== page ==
I’ll be the first guy to say that I never expected to write something like this. Yet, technology is now closer than ever to the fabled singularity, as the new Duplex feature in the Google Assistant app shows.

During Google’s I/O keynote 2018, the CEO of the company, Sundar Pichai, introduced the world to the feature. Duplex, as Mr. Pichai would call it, is the new feature of Google assistant that allows the app to call and set appointments for you. To the average viewer, that doesn’t seem anything special. Anyone with any technological expertise however, would be stunned. Google has produced an AI which can speak with the most natural human voice anyone has heard of.

The new feature lets the user set an appointment with a restaurant or any other kind. The app first will look for a way to make the appointment online, but if that’s not possible, it will call. Sundar showed off the AI’s human-like intelligence in a call to a salon. In it, the AI acts very human, making the sounds one might make when impatient. The AI also can read the voice of the person it talks to. Sundar Pichai explained this to be a effort of three pronged research. He said, “The google assistant seamlessly makes a call for you in the background.” He would add, “The amazing thing is the assistant can actually understand the nuances of conversation.” He would also reveal that this is the end result of their research in natural language understanding, deep learning and text-to-speech. The assistant, after finishing, would notify the user of the appointment being set.

Data troubles:

The first question that comes to mind is that on the heels of the Cambridge Analytica scandal, is this the right move? Google has a fairly squeaky clean reputation but in 2018 many people have already begun to trust tech company’s less. The Google Assistant already needs many permissions upon installation. Some of these include permission to use the microphone, permission to use the internet and permission to knowledge of current location. After this feature is implemented, the app will surely require more permissions from the user. More permissions, means more data to google. That may not be a good thing for the user, as Facebook has shown.


What’s more stunning is how it’s virtually impossible for anyone to know that the Google Assistant was not human. In fact, the voice seems to be so impeccably human, that they even handled much stranger voice calls by reading the context. I’ve seen enough movies to know that this is at least a little shady.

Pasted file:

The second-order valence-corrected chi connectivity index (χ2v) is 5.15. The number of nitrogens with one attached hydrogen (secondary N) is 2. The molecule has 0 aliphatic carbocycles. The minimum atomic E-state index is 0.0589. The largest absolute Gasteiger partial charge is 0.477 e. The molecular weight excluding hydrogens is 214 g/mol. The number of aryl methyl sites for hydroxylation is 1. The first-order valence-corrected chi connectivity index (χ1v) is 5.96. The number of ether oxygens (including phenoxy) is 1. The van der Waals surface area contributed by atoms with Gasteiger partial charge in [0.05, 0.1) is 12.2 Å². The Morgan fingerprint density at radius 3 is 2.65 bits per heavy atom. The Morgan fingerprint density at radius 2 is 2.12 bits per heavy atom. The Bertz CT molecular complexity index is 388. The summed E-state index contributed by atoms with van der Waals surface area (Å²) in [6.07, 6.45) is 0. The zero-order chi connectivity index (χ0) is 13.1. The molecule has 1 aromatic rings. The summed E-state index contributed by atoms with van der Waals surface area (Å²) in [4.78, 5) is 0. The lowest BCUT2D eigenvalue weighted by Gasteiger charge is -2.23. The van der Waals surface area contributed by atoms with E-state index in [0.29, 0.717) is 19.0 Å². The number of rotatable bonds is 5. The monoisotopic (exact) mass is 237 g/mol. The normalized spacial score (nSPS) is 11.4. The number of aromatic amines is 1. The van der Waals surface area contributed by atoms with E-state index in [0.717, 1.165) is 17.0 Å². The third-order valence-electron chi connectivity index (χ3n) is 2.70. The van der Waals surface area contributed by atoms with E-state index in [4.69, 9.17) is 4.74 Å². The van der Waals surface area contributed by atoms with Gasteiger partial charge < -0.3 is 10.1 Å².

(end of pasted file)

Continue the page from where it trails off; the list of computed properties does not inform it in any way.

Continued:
The technological singularity might be sooner:

My worries do not stop at deception. With such massive strides in AI technology, it’s clear that we are closing in on the singularity of technology sooner than predicted. For the uninitiated, the technological singularity is the hypothesis that the invention of artificial superintelligence will abruptly trigger runaway changes to human civilization. We think of movies like Matrix when we think about the negative side of that. While AI has a long way to go before reaching the singularity, it’s still made huge leaps in the last few years, epitomized by the new feature Google is giving us. Many futurists and scientists alike agree that runaway AI development may end civilization itself if left unchecked.


There are also other kinds of ethical worries. For example, this AI may replace service workers in the near future. In creating the most human-like AI in history, Google might have killed the service industry, or at least severely damaged it in the long run. Automation has been a worry for a while and now it seems no company will need a receptionist ever again.

What this could mean for us:

For the regular Bangladeshi, this won’t change much- for now. Google will surely try to have this technology in as many voices as possible, and Bangla would be a language that will have one eventually. Even before that, it would severely damage the call centers and other service based industries once they start to use this AI for commercial uses. This would also provide Google with even more data from us, as most of us already use it for almost everything. Bangladesh in general is behind the curve on internet safety, and this could be heavily exploited by Google as they could sell that data to third parties. That is assuming they are an equivalent of Facebook. They may not end up selling the data, but the chances remain.

There are many concerns against Google’s new announcement. We mustn’t forget that no technology is inherently evil. Google has made tremendous leaps in the development of AI, which I would like to applaud. Still, it would be dangerous to think of this new development to be harmless. In the end, the best thing we can do is try to monitor how much of our data is being tracked. Different industries also need to make sure this new technology doesn’t cost thousands of jobs.

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